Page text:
Thursday, 22 November 2007
The album I never expected to buy
Solid Air - John Martyn
Beardy faced acoustic based singer song writers have little appeal and minimal interest for me - John martyn was the bloke who wrote 'May You Never' on Clapton's deeply dreary album 'Slowhand'and one of thé performers I skipped on the marvelous Old Grey Whistle Test DVDs to get another performance.
I was always thought Nick Drake would be my token folky concession. So I bought all the albums, played all the albums and found him a bit like Scandinavia - isolated , icy, prone to extended periods of darkness - and not some where I wanted to spend much time.
Ironically it was a song about Nick Drake 'Solid Air' that drew me into the world of John Martyn. This was a much broader musical geography the folky trappings of 'Over The Hill' and smoky trimmings of 'Solid Air' and 'Don't Want To Know' give it the weight and warmth of a late night Jazz club or intimate acoustic performance, all perfectly underpinned by Danny Thompson's gliding bass lines. And the echoplex reverb adding an almost dubbish depth to the folk funk of 'Dreams By The Sea'.
Solid Air the album is as rich, plummy and fruity as a bottle of vintage red wine, each note plucked drops glossily from the guitar and oozes out of the speakers on all tracks but particularly on the understated eroticism of 'Go Down Easy' and gentle lullaby of 'May You Never'.
May you never lay your head down
Without a hand to hold
May you never make your bed out in the cold.
Davey Graham, Bert jansch and Nick Drake are are all genius acoustic technicians, but none of them have John Martyn's intuitive touch and feel for delivering the full flavour of a song.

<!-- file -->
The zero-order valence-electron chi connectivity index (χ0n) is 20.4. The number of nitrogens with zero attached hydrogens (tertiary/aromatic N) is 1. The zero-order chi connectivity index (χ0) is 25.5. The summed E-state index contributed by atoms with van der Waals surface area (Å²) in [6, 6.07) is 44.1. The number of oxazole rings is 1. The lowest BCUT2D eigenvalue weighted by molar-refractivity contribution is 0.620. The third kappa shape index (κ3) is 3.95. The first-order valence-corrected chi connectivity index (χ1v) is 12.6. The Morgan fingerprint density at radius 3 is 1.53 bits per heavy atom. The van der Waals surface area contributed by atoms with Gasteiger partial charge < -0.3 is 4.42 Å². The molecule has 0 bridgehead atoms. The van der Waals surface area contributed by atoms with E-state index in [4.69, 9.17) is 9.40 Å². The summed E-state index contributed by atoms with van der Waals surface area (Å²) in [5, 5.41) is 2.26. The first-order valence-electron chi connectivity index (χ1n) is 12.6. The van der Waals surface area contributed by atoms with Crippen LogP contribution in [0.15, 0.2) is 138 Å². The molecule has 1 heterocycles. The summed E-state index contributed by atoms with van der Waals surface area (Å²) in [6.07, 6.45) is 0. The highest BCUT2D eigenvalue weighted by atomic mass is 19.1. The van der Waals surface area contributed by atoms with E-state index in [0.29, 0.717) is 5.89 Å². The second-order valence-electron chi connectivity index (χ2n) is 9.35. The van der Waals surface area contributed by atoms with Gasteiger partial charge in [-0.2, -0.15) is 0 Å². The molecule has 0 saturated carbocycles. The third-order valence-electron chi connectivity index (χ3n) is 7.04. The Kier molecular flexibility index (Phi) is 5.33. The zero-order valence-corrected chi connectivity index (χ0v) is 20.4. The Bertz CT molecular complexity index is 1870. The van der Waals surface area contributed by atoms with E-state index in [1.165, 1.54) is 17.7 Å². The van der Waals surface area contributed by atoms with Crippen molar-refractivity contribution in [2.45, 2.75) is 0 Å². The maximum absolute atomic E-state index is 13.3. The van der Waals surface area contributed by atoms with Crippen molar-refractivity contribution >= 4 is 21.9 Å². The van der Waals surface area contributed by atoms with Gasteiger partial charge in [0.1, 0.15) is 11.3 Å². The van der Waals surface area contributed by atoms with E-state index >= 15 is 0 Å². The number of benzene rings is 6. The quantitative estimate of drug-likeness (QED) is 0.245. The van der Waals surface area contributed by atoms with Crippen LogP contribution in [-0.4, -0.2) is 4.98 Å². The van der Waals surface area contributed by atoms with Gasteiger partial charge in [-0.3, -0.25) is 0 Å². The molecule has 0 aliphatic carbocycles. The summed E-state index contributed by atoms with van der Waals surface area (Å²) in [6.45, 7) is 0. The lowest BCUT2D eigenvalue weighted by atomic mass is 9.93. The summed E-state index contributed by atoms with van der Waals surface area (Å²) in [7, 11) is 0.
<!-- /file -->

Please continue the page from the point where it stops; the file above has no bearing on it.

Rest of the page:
I still don't have much interest in beardy faced acoustic based singer song writers - but 'Solid Air', John Martyn (the weighty Marlon Brando to Nick Drakes whispy James Dean) and his 70s albums are a joy. I don't skip John Martyn any more instead I sit and study his tone and technique - why not try it yourself?
Watch the fiddle finger moves at the very end of 'May You Never'.
Sunday, 11 November 2007
Life's A Riot is in reality a mini-album. It is barely 20 minutes long and has just 7 tracks but it was so different from the scene at the time it was a breath of fresh air. It is raw, passionate and full of energy and still sounds as good today as it did when it was released. I first heard this on John Peel's show and I remember having to order it from my local record shop and I had to wait for ages before it was delivered. In those days you had to do things like that. There was no Amazon, Myspace or iTunes where music was instantly obtainable so if you wanted something you had to work at getting it. It was later reissued on the newly formed Go-Disc label and went into the Top 30 album chart.
The first track 'The Milkman Of Human Kindness' is one of Bragg's brilliant love songs. He has always been able to balance his political work with gorgeous love songs which are humorous, clever and above all completely unsentimental. 'Milkman' is all of these and was an early indicator of just how good a song writer Bragg was to become. 'To Have And To Have Not' is a challenge to the mean Thatcherite dogma that was preached by the Daily Mail, Express and Murdoch's Sun. Lyrically it is as angry and passionate as you'd expect:
Just because you're better than me,
Doesn't mean I'm lazy.
Just because you're going forwards,
Doesn't mean I'm going backwards.
The song sums up the early 1980's in the UK. If you were not earning obscene amounts of money you were deemed as a lazy good for nothing despite the fact that you were almost certainly doing something far more worthy than the champagne swilling Yuppies in the City.